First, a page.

Bloomberg Philanthropies, Rebecca Carriero, (212) 205-0182, rebeccac@bloomberg.org

Click Here for More Information »

Bloomberg Philanthropies Launches 2016 Mayors Challenge in Latin America and the Caribbean

Global Competition Calls on City Leaders to Generate Bold Solutions to Address Urban Challenges and Improve City Life

Approximately 900 Cities Eligible to Compete for $9 Million USD in Innovation Funds

NEW YORK, Jan. 20, 2016 /PRNewswire-HISPANIC PR WIRE/ — Michael R. Bloomberg today launched Bloomberg Philanthropies’ 2016 Mayors Challenge, a competition to inspire Latin American and Caribbean cities to develop bold new ideas that solve major problems and improve city life – and that ultimately can be shared with other cities. The competition includes a $5 million USD grand prize and four $1 million awards to four other cities that generate powerful ideas. The competition is one of the foundation’s flagship programs, reaching hundreds of cities in the U.S. and Europe.

“Cities around the world are pursuing bold policy innovations, and those in Latin America and the Caribbean are helping to lead the way. Expanding the Mayors Challenge to Latin America and the Caribbean provides new opportunities for progress on a wide range of issues that impact the lives of citizens. We’re looking forward to seeing what exciting new ideas emerge from creative city leaders throughout the region,” said Michael R. Bloomberg, founder of Bloomberg Philanthropies and three-term Mayor of New York City.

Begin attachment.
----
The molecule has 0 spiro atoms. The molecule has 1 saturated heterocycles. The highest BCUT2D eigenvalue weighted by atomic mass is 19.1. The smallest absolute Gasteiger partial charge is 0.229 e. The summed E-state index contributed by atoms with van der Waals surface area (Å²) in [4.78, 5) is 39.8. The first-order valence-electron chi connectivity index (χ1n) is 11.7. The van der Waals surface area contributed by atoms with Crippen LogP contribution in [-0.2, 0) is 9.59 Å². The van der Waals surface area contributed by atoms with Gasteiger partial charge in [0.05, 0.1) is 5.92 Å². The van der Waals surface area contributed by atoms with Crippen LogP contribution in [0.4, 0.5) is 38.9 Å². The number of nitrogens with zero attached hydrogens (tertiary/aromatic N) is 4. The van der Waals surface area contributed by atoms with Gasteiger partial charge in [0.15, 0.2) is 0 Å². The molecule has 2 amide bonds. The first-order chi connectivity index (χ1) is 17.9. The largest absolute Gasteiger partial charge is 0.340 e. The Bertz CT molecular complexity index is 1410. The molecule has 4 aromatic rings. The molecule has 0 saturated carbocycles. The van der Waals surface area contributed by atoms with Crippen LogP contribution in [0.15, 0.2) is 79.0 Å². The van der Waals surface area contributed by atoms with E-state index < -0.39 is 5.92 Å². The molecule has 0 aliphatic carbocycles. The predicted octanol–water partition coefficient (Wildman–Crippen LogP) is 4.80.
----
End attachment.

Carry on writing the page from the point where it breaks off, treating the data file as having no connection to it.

Cities with 100,000 or more residents in Latin America and the Caribbean are invited to compete in this year’s competition. More than 900 cities are eligible within the following countries – Argentina; Bolivia; Brazil; Chile; Colombia; Costa Rica; Dominican Republic; Ecuador; El Salvador; Guatemala; Guyana; Haiti; Honduras; Jamaica; Mexico; Nicaragua; Panama; Paraguay; Peru; Uruguay; Suriname; and Venezuela.

All cities competing in the 2016 Mayors Challenge must submit ideas that do one or more of the following:

  • Address a major social or economic issue in the local area
  • Improve customer service for citizens or businesses
  • Create government efficiencies
  • Improve citizen engagement in local government

Winners will be selected based on their idea’s vision, potential for impact, implementation plan, and potential to spread to other cities. By design, the Mayors Challenge prompts participating cities to leverage resources, talent, and creativity from residents and from other sectors.

Key moments in the 2016 Mayors Challenge for those interested in participating include: